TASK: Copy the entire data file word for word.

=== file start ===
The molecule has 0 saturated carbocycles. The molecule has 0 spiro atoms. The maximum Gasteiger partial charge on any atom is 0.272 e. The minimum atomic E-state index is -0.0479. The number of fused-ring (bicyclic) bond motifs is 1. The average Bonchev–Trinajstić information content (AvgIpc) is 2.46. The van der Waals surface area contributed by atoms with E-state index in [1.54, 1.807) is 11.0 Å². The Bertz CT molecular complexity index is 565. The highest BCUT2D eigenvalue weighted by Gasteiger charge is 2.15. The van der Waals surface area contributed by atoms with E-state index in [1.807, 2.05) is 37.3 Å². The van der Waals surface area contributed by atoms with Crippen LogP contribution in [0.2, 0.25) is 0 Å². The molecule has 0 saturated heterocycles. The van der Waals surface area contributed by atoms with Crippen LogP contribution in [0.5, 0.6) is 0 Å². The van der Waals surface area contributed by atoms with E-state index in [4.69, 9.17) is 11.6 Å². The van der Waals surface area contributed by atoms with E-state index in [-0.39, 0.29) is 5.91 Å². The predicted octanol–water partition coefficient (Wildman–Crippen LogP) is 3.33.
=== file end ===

The molecule has 0 saturated carbocycles. The molecule has 0 spiro atoms. The maximum Gasteiger partial charge on any atom is 0.272 e. The minimum atomic E-state index is -0.0479. The number of fused-ring (bicyclic) bond motifs is 1. The average Bonchev–Trinajstić information content (AvgIpc) is 2.46. The van der Waals surface area contributed by atoms with E-state index in [1.54, 1.807) is 11.0 Å². The Bertz CT molecular complexity index is 565. The highest BCUT2D eigenvalue weighted by Gasteiger charge is 2.15. The van der Waals surface area contributed by atoms with E-state index in [1.807, 2.05) is 37.3 Å². The van der Waals surface area contributed by atoms with Crippen LogP contribution in [0.2, 0.25) is 0 Å². The molecule has 0 saturated heterocycles. The van der Waals surface area contributed by atoms with Crippen LogP contribution in [0.5, 0.6) is 0 Å². The van der Waals surface area contributed by atoms with E-state index in [4.69, 9.17) is 11.6 Å². The van der Waals surface area contributed by atoms with E-state index in [-0.39, 0.29) is 5.91 Å². The predicted octanol–water partition coefficient (Wildman–Crippen LogP) is 3.33.